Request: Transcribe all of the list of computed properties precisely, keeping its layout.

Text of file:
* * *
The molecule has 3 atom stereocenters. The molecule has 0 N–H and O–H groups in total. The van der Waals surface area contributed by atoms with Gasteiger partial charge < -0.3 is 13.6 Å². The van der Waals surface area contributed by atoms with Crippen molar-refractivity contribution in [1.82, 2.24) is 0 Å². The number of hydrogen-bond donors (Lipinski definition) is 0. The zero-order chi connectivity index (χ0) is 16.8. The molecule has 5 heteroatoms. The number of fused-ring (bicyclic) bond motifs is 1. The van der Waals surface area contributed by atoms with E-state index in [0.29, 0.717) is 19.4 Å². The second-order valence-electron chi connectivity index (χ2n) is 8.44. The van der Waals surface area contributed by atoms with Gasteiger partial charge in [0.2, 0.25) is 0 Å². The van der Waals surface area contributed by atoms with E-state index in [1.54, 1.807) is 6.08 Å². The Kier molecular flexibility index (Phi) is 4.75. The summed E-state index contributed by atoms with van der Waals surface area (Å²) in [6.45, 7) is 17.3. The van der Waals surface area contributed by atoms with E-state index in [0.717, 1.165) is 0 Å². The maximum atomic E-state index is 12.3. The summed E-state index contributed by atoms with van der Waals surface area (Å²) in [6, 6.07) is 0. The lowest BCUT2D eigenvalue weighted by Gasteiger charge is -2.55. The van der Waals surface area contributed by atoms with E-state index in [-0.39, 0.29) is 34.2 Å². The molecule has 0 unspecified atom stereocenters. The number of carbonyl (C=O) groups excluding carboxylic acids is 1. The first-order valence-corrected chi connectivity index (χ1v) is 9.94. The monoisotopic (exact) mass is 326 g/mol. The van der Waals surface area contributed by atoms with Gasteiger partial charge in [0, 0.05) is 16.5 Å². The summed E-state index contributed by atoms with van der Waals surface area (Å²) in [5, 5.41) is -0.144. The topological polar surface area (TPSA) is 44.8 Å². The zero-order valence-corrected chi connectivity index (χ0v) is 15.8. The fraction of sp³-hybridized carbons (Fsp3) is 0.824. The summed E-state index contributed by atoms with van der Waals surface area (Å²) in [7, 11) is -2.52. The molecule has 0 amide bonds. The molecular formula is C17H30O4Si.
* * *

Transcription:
The molecule has 3 atom stereocenters. The molecule has 0 N–H and O–H groups in total. The van der Waals surface area contributed by atoms with Gasteiger partial charge < -0.3 is 13.6 Å². The van der Waals surface area contributed by atoms with Crippen molar-refractivity contribution in [1.82, 2.24) is 0 Å². The number of hydrogen-bond donors (Lipinski definition) is 0. The zero-order chi connectivity index (χ0) is 16.8. The molecule has 5 heteroatoms. The number of fused-ring (bicyclic) bond motifs is 1. The van der Waals surface area contributed by atoms with E-state index in [0.29, 0.717) is 19.4 Å². The second-order valence-electron chi connectivity index (χ2n) is 8.44. The van der Waals surface area contributed by atoms with Gasteiger partial charge in [0.2, 0.25) is 0 Å². The van der Waals surface area contributed by atoms with E-state index in [1.54, 1.807) is 6.08 Å². The Kier molecular flexibility index (Phi) is 4.75. The summed E-state index contributed by atoms with van der Waals surface area (Å²) in [6.45, 7) is 17.3. The van der Waals surface area contributed by atoms with E-state index in [0.717, 1.165) is 0 Å². The maximum atomic E-state index is 12.3. The summed E-state index contributed by atoms with van der Waals surface area (Å²) in [6, 6.07) is 0. The lowest BCUT2D eigenvalue weighted by Gasteiger charge is -2.55. The van der Waals surface area contributed by atoms with E-state index in [-0.39, 0.29) is 34.2 Å². The molecule has 0 unspecified atom stereocenters. The number of carbonyl (C=O) groups excluding carboxylic acids is 1. The first-order valence-corrected chi connectivity index (χ1v) is 9.94. The monoisotopic (exact) mass is 326 g/mol. The van der Waals surface area contributed by atoms with Gasteiger partial charge in [0, 0.05) is 16.5 Å². The summed E-state index contributed by atoms with van der Waals surface area (Å²) in [5, 5.41) is -0.144. The topological polar surface area (TPSA) is 44.8 Å². The zero-order valence-corrected chi connectivity index (χ0v) is 15.8. The fraction of sp³-hybridized carbons (Fsp3) is 0.824. The summed E-state index contributed by atoms with van der Waals surface area (Å²) in [7, 11) is -2.52. The molecule has 0 amide bonds. The molecular formula is C17H30O4Si.